The Very Best quietly debuted with a self-titled mixtape in 2008, quickly followed by their 2009 debut, Warm Heart of Africa. Buoyed by guest spots from M.I.A. and Vampire Weekend’s Ezra Koenig, Warm Heart of Africa showcased a unique blend of traditional and modern African sounds blended with Western dance music. The album received wide acclaim online and via the usual music publications, which in turn generated anticipation for the group’s follow up. Dropping this week, that follow up has arrived in the form of MTMTMK. While a few of the album’s tracks do shine as brightly as the group’s first effort, much of the album fails to generate the same level of originality or excitement.

Mostly, MTMTMK suffers from imbalance. Warm Heart of Africa delicately incorporated Western and African styles to create a compelling pan-continental gumbo that made the album stand out among its indie peers. Yet MTMTMK frequently veers too far to the Western side of the equation, showcasing hooks and production techniques that echo contemporary American dance music cliches rather than particularly unique sounds. This is most apparent on tracks such as “Rumbae,” “Yoshua Alikuti,” “Come Alive,” and “Rudeboy.” Musically, this capitulation to current US dance trends takes a clearly talented vocalist (Esau Mwamwaya) and inserts him into fairly uninteresting songs. The result is a lack of fulfillment for the listener, a nagging, knowing sense that “they could have done better.”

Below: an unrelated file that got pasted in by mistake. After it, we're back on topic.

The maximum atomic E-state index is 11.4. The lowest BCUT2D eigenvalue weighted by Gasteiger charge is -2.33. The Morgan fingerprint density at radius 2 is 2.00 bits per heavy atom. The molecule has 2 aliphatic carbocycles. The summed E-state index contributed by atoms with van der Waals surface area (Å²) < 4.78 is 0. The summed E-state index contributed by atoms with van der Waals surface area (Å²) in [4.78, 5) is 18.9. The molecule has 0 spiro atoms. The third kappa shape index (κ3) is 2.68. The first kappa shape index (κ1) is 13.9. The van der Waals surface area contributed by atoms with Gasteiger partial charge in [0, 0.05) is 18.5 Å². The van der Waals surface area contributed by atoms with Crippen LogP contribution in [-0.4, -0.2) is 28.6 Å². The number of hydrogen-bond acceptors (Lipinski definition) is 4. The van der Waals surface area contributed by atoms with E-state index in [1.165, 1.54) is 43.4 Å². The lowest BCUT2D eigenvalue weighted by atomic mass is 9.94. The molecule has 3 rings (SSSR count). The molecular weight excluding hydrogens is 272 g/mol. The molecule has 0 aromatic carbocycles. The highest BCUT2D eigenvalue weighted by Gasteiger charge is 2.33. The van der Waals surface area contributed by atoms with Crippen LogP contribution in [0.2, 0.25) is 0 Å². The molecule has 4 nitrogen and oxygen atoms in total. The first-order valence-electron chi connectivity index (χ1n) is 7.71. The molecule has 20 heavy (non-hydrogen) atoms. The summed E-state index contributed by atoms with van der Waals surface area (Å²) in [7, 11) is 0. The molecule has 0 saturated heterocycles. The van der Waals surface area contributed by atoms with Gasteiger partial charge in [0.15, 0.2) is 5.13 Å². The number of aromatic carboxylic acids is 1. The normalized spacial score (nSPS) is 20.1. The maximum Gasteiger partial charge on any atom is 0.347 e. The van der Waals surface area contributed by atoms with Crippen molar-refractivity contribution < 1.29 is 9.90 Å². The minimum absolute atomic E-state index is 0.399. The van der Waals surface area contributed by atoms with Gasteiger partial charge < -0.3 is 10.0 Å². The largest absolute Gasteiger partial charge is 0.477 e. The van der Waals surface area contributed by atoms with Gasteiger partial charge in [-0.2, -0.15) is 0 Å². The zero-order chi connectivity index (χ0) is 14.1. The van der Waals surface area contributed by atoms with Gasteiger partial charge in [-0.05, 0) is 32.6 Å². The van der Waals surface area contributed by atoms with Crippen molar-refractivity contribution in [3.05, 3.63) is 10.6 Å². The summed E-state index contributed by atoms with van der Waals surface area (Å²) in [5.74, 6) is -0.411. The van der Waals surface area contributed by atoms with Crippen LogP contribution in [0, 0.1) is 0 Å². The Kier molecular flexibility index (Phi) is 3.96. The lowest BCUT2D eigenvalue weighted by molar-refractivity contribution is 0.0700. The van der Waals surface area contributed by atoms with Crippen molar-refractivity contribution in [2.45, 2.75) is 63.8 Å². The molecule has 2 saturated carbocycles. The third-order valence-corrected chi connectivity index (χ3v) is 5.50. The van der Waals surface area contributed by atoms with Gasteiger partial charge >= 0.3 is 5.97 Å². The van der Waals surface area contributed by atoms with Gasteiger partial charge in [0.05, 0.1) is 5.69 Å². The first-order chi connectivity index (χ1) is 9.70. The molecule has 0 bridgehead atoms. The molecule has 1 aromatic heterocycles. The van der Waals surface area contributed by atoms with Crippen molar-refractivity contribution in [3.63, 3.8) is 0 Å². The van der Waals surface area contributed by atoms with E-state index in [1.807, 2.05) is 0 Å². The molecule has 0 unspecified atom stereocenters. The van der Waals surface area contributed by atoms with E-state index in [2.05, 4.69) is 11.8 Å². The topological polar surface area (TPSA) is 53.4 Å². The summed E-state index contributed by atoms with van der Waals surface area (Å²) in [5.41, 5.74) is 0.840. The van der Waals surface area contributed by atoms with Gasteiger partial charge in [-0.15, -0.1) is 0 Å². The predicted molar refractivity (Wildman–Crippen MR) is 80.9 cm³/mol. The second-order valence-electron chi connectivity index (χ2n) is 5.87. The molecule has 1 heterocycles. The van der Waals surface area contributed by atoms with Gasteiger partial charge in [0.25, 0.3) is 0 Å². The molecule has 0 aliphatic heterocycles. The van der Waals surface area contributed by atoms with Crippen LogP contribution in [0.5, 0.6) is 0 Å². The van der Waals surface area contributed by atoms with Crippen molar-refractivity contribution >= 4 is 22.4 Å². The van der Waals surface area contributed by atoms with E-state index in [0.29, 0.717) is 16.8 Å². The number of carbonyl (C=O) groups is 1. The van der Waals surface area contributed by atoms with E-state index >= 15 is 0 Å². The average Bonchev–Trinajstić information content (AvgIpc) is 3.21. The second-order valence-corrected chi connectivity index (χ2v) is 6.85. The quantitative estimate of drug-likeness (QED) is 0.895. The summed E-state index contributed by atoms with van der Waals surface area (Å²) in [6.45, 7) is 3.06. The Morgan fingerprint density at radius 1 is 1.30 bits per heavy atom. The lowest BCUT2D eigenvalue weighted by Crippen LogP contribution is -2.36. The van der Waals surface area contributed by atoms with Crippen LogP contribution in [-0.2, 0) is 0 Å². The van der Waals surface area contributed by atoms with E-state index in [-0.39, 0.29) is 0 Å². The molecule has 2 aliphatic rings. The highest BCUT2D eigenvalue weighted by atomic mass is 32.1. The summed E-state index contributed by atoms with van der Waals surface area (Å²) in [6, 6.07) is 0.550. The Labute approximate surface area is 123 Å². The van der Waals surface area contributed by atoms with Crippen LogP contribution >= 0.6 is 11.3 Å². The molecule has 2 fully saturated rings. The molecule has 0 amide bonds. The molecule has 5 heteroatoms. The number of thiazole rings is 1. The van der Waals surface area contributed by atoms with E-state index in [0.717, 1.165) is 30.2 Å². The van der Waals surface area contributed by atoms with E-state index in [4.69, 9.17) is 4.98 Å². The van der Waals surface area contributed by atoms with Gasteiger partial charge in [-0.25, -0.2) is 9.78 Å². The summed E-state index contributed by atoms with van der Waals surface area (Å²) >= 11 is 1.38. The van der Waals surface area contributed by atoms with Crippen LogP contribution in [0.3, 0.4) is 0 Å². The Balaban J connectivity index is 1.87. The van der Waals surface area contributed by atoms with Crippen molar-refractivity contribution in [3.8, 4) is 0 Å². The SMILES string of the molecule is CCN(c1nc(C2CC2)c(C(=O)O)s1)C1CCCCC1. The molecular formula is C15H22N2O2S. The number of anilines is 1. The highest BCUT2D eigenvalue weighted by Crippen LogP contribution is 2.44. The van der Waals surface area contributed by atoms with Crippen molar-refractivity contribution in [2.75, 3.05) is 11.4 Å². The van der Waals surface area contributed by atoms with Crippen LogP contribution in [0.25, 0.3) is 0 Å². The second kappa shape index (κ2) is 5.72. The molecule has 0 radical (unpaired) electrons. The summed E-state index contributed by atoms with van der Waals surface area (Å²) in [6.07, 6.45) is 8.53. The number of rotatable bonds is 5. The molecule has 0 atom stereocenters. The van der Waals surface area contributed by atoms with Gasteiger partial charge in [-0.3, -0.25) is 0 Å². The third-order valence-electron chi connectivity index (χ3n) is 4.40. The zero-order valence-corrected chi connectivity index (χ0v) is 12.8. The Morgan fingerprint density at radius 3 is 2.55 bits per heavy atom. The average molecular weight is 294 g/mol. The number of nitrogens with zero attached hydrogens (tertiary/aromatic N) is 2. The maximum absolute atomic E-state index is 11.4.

Still, there are a handful of tracks on MTMTMK that sound more consistent with Warm Heart of Africa, which is to say that they get it right. “Moto,” “Bantu,” “I Wanna Go Away,” “Nkango,” and the infectious ”Kondaine” are a reminder of what made The Very Best’s previous work so damn interesting – a seamless blend of the instrumentation, structure, composition, and performance elements culled from two rather distinct musical cultures.

Unfortunately, the MTMTMK’s explicitly commercial tracks overshadow these more earnest offerings, marring the album as a whole. Who knows why The Very Best took such a turn. Perhaps it’s a conscious effort at broadening audience appeal, perhaps it’s a product of Hugo’s Radioclit compadre DJ Tron bowing out of the project, perhaps it was an earnest evolutionary step from the band’s perspective. Regardless, MTMTMK feels somewhat empty of the art and passion that was so prominent on Warm Heart of Africa, making it fairly inessential summer listening.

C+

Check out the video for “Kondaine” (feat. Seye) below:

 

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